New southern army chief likely in April

Maj-Gen Kitti Inthasorn is tipped to take over as army chief in the South in a mid-year reshuffle aimed at a smooth transition of power and no disruption to operations in the restive region.

An army source said army chief Prayuth Chan-ocha has decided to promote Maj Gen Kitti, who is the deputy chief of the 4th Army Region, to replace  Udomchai Thammasaroratch in the mid-year reshuffle.

The list will be announced this month and the promotion will be effective on April 1.

Lt Gen Udomchai would be moved to the position of army adviser until his retirement at the end of September, the source added.

The mid-year reshuffle was routine and intended to give officers opportunities to move up, the source said.

"The army chief wants officers in the 4th Army Region who are familiar with the problems and the situation in the region to be promoted," the source said.

Maj Gen Kitti was a classmate of National Security Council (NSC) secretary-general Paradorn Pattanatabutra in Class 14 of the Armed Forces Academies Preparatory School.

Defence Minister Sukumpol Suwanatat will have talks with the permanent secretary for defence and all armed forces chiefs on Tuesday to discuss the promotion list, the source added.

Meanwhile, the NSC will seek cabinet approval for the extension of the emergency decree in the three restive southern border provinces for another three months from March 19.

Lt Gen Paradorn said this was decided at today's meeting of the committee on the administration of the emergency situation chaired by Deputy Prime Minister Chalerm Yubamrung.

The emergency decree currently imposed in Pattani, Yala and Narathiwat provinces will expire on March 19. A proposal for the extension of the decree would be tabled to the cabinet for consideration next week, he added.

Lt Gen Paradorn said the Southern Border Provinces Administration Centre (SBPAC) had proposed that the emergency decree be lifted in five districts - Kapho district of Pattani, Betong and Kabang districts of Yala, and Waeng and Sukhirin districts of Narathiwat.

The meeting agreed to the proposal. However, the NSC needed to first raise the matter during planned talks with the Barisan Revolusi Nasional (BRN) separatist group.

If the situation in the five districts was improving, the emergency decree in the areas would be lifted and replaced with the Internal Security Act (ISA), he said.

The NSC chief said the SBPAC proposal was based on the fact that there had been few violent incidents in the five districts, the readiness of Interior Ministry officials and police to replace soldiers, and the opinions of the local people.

"We are confident the ISA can be enforced in the five districts. We just want this matter raised in talks with the BRN. 

"Following the signing of the pact, the Thai side wants to gauge the sincerity of the other side," Lt-Gen Paradorn said.

The defence minister said in an interview he believed the situation in the deep South would improve following the signing of the talks agreement with the BRN.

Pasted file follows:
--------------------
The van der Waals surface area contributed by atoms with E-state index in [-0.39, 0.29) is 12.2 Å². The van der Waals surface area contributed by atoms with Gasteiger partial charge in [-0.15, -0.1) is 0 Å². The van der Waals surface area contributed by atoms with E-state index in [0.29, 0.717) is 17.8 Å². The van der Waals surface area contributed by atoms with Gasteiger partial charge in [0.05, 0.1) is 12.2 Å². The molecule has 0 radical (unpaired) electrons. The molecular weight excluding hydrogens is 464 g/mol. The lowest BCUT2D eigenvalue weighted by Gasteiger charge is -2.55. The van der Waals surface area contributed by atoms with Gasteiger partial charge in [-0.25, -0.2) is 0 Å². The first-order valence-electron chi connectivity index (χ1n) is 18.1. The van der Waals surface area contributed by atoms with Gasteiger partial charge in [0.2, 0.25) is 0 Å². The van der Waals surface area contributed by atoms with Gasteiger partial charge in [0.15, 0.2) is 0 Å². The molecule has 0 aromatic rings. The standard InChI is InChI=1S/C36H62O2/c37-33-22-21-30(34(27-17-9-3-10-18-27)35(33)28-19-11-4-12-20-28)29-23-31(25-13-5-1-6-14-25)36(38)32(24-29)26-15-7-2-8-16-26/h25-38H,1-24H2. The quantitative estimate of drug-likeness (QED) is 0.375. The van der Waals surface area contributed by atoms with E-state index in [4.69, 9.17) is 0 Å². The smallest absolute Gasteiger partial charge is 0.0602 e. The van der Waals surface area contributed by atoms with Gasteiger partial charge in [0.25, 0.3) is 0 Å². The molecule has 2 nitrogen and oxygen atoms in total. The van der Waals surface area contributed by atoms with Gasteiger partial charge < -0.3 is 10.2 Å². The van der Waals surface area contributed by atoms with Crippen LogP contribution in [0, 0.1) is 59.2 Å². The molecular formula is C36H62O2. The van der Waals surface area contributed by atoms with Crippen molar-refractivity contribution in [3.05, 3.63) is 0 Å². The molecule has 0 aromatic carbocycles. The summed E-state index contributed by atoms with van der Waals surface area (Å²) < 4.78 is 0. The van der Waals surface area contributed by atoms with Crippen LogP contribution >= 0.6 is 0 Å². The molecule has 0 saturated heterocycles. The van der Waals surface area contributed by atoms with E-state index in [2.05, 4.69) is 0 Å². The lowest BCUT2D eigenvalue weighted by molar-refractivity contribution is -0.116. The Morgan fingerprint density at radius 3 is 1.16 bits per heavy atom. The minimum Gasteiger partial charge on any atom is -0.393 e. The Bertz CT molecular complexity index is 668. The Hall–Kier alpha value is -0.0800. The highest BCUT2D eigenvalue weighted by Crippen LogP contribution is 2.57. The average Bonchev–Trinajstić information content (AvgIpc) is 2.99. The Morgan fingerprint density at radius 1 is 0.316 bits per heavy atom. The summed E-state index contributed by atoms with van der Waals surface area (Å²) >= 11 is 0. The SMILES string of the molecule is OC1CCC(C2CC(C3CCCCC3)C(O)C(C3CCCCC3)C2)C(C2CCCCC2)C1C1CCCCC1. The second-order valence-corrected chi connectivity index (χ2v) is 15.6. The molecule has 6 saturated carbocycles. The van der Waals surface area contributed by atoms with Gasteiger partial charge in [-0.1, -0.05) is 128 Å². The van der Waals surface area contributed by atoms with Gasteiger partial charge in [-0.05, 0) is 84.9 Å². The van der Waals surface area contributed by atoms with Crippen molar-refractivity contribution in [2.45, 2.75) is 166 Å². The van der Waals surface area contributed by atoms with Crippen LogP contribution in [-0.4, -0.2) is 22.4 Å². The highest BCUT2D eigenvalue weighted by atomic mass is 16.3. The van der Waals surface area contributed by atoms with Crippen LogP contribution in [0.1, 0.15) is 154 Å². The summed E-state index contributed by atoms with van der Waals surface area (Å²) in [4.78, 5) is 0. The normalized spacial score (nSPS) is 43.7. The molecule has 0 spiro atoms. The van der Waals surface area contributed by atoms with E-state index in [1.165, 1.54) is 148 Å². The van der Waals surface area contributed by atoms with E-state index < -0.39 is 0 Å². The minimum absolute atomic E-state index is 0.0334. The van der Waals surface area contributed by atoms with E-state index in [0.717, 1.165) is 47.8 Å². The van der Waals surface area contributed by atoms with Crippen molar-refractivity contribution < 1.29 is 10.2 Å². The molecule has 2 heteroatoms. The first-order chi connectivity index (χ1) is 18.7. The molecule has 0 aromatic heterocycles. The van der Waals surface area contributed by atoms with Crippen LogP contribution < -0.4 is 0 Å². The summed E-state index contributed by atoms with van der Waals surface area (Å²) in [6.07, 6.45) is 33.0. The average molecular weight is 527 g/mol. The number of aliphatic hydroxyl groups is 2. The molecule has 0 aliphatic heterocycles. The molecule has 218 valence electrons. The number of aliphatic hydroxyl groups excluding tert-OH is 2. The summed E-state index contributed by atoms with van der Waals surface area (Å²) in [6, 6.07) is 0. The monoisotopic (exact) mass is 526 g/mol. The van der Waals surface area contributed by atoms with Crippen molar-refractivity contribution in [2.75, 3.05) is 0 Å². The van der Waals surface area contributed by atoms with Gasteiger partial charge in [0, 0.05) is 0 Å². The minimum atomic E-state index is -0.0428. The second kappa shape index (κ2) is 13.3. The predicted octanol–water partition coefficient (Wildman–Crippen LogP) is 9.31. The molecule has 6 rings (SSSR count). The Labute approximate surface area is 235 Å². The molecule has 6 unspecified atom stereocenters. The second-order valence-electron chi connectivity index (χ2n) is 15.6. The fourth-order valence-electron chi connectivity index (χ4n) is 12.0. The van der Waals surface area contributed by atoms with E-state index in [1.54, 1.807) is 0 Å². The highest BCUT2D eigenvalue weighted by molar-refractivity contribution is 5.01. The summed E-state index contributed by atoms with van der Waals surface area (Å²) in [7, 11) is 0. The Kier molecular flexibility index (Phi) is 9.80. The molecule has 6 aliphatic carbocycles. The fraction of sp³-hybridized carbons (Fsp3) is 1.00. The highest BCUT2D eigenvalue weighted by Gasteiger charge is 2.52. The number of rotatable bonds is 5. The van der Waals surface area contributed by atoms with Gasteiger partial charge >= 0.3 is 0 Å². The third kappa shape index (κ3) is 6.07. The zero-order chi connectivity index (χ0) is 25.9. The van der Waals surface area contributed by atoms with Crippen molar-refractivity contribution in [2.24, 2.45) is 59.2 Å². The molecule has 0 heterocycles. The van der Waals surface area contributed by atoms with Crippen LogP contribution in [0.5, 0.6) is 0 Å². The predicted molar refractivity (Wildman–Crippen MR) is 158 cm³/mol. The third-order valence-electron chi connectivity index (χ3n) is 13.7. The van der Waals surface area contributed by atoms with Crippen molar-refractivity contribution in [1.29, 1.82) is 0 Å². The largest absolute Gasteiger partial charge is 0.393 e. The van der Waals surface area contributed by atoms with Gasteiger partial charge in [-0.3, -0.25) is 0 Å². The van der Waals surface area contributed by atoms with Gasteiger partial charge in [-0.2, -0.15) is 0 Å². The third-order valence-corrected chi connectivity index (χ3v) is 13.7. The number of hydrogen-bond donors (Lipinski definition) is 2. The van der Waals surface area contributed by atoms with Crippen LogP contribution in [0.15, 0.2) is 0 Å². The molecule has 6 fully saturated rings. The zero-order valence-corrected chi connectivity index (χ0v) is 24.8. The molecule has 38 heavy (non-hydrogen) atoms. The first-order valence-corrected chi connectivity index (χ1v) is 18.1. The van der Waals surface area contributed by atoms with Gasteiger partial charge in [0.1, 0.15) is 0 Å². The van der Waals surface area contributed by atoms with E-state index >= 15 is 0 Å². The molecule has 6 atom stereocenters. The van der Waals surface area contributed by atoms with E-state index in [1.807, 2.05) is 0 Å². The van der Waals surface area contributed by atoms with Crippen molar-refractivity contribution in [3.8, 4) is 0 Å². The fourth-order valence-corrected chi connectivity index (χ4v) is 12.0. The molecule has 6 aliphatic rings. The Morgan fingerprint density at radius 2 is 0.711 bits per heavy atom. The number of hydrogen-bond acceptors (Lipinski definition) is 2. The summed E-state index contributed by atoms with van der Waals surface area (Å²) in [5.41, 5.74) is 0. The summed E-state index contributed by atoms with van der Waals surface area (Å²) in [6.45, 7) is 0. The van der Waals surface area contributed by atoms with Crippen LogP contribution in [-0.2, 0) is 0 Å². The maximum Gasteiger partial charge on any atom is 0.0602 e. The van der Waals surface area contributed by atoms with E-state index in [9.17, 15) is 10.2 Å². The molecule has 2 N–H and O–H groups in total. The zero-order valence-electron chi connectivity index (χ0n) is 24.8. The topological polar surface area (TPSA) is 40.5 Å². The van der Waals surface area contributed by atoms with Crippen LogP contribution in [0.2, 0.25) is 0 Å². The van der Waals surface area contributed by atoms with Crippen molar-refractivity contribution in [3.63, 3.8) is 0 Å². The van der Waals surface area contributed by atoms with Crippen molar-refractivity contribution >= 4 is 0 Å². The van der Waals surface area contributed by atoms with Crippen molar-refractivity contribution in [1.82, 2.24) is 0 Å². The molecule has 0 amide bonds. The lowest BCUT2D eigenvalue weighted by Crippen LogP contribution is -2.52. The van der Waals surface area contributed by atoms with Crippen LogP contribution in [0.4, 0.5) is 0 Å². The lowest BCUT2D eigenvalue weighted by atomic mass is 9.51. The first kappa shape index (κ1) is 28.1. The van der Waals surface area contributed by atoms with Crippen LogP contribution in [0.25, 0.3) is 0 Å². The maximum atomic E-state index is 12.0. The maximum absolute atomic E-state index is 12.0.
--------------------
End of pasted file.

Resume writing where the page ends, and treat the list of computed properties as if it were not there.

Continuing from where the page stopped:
"The signing of the agreement was the first key, which must be constitutional," he said.

 ACM Sukumpol said there must be further talks to come to a consensus on what would be raised for negotiation, how and where.

On former prime minister Thaksin Shinawatra's comment that he had talks with Sapae-ing Basor, a core member of the BRN, who had conveyed the group's proposals to him, ACM Sukumpol said he had not seen them, adding that what had been done was only the beginning of the peace initiative.

ACM Sukumpol did not give a direct reply when asked about suggestions Hassan Taib, the BRN liaison official who signed the agreement with the NSC chief, might be the same person who was taken by Gen Chettha Thanajaro, the former army chief, to announce a ceasefire in the deep South without conditions on TV Channel 5 in 2008.

He said only that the people who said this were people who do not want to see any progress made.

Asked why Thaksin, who once branded southern insurgents "cheap bandits", had changed his stance, ACM Sukumpol said the situation had changed.

"Now we know what is what," he said.

Democrat Party leader Abhisit Vejjajiva has rejected an invitation from Deputy Prime Minister Chalerm to attend a meeting on Wednesday on solving the problems in the far South.

Mr Abhisit said he had received a letter of invitation from Mr Chalerm, but he would turn it down because the government had already gone far ahead by signing a peace pact with an insurgent group.

The signing of the peace talks agreement with the Barisan Revolusi Nasional did not solve the problem, he said. Parliament should be the forum for an exchange of opinions on solving the problem.

There would be no point in his talking to officials operating in troubled areas because their operations were now tied to the peace plan, Mr Abhisit said.

The meeting, according to Mr Chalerm, was intended to brainstorm opinions for solving problems in the far South.

The Democrat leader said he also received a letter from House deputy speaker Charoen Chankomol inviting party MPs to attend a meeting about amnesty legislation on Tuesday, March 5.

He had replied that before sending its representatives to attend a meeting on such an important matter the party would have to call a meeting of its MPs to make a decision.

Related search: kitti inthasorn, army, reshuffle, south, insurgency

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Writer: Wassana Nanuam and Manop Thip-osod